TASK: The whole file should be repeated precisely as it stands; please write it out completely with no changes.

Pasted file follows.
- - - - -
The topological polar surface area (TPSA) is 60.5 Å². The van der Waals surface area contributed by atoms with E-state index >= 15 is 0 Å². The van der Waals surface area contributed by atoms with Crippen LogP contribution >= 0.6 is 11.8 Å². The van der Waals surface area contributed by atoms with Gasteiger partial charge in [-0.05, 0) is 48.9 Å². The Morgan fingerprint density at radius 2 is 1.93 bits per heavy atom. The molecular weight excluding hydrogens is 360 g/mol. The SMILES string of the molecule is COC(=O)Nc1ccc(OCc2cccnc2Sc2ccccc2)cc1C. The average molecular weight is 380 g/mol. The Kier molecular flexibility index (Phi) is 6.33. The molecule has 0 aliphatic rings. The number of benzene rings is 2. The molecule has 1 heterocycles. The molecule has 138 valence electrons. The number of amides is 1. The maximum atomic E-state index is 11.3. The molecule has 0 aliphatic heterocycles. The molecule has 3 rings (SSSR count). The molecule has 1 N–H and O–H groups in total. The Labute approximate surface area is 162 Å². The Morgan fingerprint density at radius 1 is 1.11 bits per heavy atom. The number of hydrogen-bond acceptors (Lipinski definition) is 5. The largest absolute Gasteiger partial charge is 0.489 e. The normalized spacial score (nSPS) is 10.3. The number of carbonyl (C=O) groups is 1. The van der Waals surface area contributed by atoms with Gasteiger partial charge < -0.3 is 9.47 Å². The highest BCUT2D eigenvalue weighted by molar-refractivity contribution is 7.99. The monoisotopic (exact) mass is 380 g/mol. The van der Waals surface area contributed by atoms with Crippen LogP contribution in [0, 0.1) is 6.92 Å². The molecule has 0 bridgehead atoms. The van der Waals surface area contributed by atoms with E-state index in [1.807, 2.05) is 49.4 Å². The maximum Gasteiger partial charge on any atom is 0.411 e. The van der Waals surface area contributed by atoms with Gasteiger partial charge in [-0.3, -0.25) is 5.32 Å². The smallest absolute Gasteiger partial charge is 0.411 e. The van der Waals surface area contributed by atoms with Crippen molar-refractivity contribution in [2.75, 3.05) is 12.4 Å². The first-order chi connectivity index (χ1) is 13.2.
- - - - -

The topological polar surface area (TPSA) is 60.5 Å². The van der Waals surface area contributed by atoms with E-state index >= 15 is 0 Å². The van der Waals surface area contributed by atoms with Crippen LogP contribution >= 0.6 is 11.8 Å². The van der Waals surface area contributed by atoms with Gasteiger partial charge in [-0.05, 0) is 48.9 Å². The Morgan fingerprint density at radius 2 is 1.93 bits per heavy atom. The molecular weight excluding hydrogens is 360 g/mol. The SMILES string of the molecule is COC(=O)Nc1ccc(OCc2cccnc2Sc2ccccc2)cc1C. The average molecular weight is 380 g/mol. The Kier molecular flexibility index (Phi) is 6.33. The molecule has 0 aliphatic rings. The number of benzene rings is 2. The molecule has 1 heterocycles. The molecule has 138 valence electrons. The number of amides is 1. The maximum atomic E-state index is 11.3. The molecule has 0 aliphatic heterocycles. The molecule has 3 rings (SSSR count). The molecule has 1 N–H and O–H groups in total. The Labute approximate surface area is 162 Å². The Morgan fingerprint density at radius 1 is 1.11 bits per heavy atom. The number of hydrogen-bond acceptors (Lipinski definition) is 5. The largest absolute Gasteiger partial charge is 0.489 e. The normalized spacial score (nSPS) is 10.3. The number of carbonyl (C=O) groups is 1. The van der Waals surface area contributed by atoms with Gasteiger partial charge < -0.3 is 9.47 Å². The highest BCUT2D eigenvalue weighted by molar-refractivity contribution is 7.99. The monoisotopic (exact) mass is 380 g/mol. The van der Waals surface area contributed by atoms with Crippen LogP contribution in [0, 0.1) is 6.92 Å². The molecule has 0 bridgehead atoms. The van der Waals surface area contributed by atoms with E-state index in [1.807, 2.05) is 49.4 Å². The maximum Gasteiger partial charge on any atom is 0.411 e. The van der Waals surface area contributed by atoms with Gasteiger partial charge in [-0.3, -0.25) is 5.32 Å². The smallest absolute Gasteiger partial charge is 0.411 e. The van der Waals surface area contributed by atoms with Crippen molar-refractivity contribution in [2.75, 3.05) is 12.4 Å². The first-order chi connectivity index (χ1) is 13.2.